California State University, Northridge has launched a new initiative to shorten the distance from farm to table by growing its own produce using a new form of agriculture.
Freight farming allows one to break the traditional barriers of farming by growing produce not on vast swaths of soil, but in large freight containers. The containers are recyclable and can be used for growing as long as they are placed in an area that has access to water and power.
“The farm was purchased with the intent to continue CSUN’s commitment to help our food-insecure community,” said Austin Eriksson, CSUN’s director of energy and sustainability. “We are hopeful that this containerized, two-acre farm will provide a significant amount of fresh produce to our campus community and should be available through the campus food pantry.”
The freight farm will be located in the University Student Union so students and staff can have easy access. Since the University Student Union is the heart of campus and directly located near the sustainability center; the choice of location is a perfect representation of CSUN doing its part to reduce their carbon footprint and emissions.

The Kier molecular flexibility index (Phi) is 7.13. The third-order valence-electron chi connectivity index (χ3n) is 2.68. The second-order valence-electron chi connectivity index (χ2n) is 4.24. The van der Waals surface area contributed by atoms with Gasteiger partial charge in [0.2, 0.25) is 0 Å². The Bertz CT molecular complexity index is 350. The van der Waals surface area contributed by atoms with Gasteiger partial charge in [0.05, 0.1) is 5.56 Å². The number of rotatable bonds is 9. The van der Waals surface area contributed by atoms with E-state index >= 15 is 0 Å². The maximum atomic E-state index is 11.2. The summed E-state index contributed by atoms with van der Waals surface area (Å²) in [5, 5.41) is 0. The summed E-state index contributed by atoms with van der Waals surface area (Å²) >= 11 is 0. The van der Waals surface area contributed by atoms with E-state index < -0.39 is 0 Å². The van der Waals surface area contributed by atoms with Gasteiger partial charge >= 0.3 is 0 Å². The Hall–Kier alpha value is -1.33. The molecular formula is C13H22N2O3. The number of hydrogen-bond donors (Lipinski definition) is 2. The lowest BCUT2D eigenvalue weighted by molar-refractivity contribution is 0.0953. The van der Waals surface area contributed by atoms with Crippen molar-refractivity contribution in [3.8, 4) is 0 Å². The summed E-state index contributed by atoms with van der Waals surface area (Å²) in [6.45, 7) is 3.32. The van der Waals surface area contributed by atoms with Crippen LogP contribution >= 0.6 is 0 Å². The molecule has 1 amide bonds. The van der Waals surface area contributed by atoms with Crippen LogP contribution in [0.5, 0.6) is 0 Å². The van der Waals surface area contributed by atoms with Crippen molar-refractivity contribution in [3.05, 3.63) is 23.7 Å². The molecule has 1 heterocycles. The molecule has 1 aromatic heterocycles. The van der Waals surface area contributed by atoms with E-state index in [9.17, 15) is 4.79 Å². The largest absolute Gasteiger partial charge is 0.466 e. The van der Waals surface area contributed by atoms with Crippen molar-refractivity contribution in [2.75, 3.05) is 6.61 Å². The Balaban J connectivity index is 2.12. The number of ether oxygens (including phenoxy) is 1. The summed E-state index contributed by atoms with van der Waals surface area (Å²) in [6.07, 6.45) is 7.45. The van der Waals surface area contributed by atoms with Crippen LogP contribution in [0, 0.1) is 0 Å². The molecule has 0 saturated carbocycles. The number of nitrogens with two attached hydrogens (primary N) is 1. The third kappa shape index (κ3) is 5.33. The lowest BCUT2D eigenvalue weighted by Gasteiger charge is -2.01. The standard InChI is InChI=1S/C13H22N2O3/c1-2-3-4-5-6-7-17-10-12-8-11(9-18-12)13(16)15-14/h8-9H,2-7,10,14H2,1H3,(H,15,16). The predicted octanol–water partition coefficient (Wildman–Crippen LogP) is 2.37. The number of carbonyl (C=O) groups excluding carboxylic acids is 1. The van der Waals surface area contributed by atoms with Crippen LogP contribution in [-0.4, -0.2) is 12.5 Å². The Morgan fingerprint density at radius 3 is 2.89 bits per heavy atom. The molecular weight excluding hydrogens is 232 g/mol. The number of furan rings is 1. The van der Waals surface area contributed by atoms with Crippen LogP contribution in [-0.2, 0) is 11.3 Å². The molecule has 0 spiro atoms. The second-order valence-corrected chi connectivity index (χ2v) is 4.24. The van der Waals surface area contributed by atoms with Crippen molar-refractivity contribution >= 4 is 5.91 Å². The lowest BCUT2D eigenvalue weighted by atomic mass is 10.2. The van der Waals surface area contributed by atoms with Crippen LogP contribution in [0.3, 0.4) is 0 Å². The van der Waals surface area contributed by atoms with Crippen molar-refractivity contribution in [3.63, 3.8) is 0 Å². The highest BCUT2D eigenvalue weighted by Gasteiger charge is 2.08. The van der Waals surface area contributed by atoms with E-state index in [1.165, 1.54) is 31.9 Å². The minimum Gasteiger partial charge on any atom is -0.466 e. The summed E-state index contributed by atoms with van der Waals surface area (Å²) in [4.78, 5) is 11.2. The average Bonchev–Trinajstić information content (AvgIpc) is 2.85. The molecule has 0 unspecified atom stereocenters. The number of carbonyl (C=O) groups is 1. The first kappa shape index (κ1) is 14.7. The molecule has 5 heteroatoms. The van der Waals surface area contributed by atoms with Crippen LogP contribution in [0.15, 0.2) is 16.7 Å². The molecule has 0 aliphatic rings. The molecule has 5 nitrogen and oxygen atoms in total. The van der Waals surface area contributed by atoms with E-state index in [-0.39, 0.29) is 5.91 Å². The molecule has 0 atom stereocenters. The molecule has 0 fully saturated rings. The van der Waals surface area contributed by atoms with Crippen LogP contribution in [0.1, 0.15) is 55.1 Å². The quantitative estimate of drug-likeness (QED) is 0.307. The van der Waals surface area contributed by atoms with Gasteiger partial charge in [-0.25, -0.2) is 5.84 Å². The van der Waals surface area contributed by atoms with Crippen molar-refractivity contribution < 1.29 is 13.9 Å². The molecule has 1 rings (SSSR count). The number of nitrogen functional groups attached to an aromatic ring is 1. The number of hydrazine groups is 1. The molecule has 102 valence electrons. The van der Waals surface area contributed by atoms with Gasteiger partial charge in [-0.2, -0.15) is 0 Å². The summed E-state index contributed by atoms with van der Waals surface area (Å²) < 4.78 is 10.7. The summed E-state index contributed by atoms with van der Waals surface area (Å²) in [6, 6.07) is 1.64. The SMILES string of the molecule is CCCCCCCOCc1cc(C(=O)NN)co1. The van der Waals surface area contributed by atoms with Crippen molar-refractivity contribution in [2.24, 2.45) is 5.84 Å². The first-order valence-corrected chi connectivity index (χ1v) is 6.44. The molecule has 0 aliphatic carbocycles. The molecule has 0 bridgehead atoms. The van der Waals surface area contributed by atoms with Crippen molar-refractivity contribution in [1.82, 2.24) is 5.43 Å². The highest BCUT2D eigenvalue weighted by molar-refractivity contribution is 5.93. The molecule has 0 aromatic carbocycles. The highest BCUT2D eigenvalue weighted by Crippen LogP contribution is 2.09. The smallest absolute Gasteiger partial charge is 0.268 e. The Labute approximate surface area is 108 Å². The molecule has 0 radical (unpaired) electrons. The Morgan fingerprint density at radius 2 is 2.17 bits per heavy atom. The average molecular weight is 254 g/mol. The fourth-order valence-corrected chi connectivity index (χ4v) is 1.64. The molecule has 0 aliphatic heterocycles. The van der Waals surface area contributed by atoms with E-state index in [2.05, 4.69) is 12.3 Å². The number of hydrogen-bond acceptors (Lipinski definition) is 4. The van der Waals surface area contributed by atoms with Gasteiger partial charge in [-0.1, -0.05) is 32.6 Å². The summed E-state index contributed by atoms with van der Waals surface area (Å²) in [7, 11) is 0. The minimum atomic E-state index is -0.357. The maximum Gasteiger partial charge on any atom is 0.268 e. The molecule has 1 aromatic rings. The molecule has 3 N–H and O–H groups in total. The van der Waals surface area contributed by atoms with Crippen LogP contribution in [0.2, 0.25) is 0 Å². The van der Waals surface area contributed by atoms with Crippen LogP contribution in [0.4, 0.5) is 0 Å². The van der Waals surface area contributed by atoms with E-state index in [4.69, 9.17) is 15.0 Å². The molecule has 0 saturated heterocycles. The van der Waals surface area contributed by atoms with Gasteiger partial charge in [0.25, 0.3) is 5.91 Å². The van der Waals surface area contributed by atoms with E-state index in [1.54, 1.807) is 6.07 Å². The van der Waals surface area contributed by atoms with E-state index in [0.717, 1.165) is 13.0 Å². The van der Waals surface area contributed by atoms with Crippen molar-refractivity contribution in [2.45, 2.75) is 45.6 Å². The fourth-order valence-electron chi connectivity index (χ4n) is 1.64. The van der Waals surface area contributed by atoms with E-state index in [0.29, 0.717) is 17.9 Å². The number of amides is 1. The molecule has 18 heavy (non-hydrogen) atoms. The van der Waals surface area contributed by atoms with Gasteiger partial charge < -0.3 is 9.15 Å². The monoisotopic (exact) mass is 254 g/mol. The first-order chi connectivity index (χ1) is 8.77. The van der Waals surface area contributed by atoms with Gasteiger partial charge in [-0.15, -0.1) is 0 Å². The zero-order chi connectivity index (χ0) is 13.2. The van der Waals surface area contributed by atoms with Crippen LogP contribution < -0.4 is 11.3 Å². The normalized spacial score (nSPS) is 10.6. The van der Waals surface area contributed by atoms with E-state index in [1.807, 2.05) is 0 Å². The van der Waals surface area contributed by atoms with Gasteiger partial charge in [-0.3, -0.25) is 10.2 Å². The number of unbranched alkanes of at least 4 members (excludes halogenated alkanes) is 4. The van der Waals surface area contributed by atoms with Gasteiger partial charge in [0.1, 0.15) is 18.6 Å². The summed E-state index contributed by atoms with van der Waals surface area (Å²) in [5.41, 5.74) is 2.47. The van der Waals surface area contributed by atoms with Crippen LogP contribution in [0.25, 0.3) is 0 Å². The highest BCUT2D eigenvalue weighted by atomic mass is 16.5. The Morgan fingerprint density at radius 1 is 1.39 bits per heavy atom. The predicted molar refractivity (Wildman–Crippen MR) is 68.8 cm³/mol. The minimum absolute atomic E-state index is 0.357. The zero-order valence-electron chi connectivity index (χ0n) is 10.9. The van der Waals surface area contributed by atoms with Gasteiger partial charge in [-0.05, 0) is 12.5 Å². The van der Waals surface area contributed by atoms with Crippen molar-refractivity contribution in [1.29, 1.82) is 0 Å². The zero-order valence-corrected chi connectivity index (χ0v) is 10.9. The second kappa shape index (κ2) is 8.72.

Eriksson and Natale Zappia, director of CSUN’s Institute for Sustainability, are hoping having the freight farm on campus will spark an interest in this kind of agriculture.
“Living in the concrete jungle, otherwise known as Los Angeles, can make it difficult to find sustainable areas for growing food,” Zappia said, noting that many of CSUN’s students commute to campus from dense, urban areas where the opportunities to grow one’s own food are few. “To grow food in a literal shipping container is an amazing concept, and to have it demonstrated at CSUN can present opportunities not just for the campus, but for the community, to learn new ways to feed ourselves sustainably.”
The containers are expected to arrive this month, and university officials hope to have their first crop planted by the summer time.
“By this fall, CSUN’s food pantry should have fresh produce grown from our very own campus and in future years it will provide food for our dining halls and student housing,” Zappia said.
By growing food in these prebuilt containers, farmers have the ability to manipulate the environment that the plant grows. This gives them the freedom to choose plants that can only grow in specific regions, avoid extreme weather conditions, and most importantly, allow the food to be distributed locally rather than travel long distances to its table.
CSUN will be using containers from Freight Farms, a Boston-based agriculture technology company and was the first to manufacture and sell “container farms”: hydroponic farming systems retrofitted inside intermodal freight containers.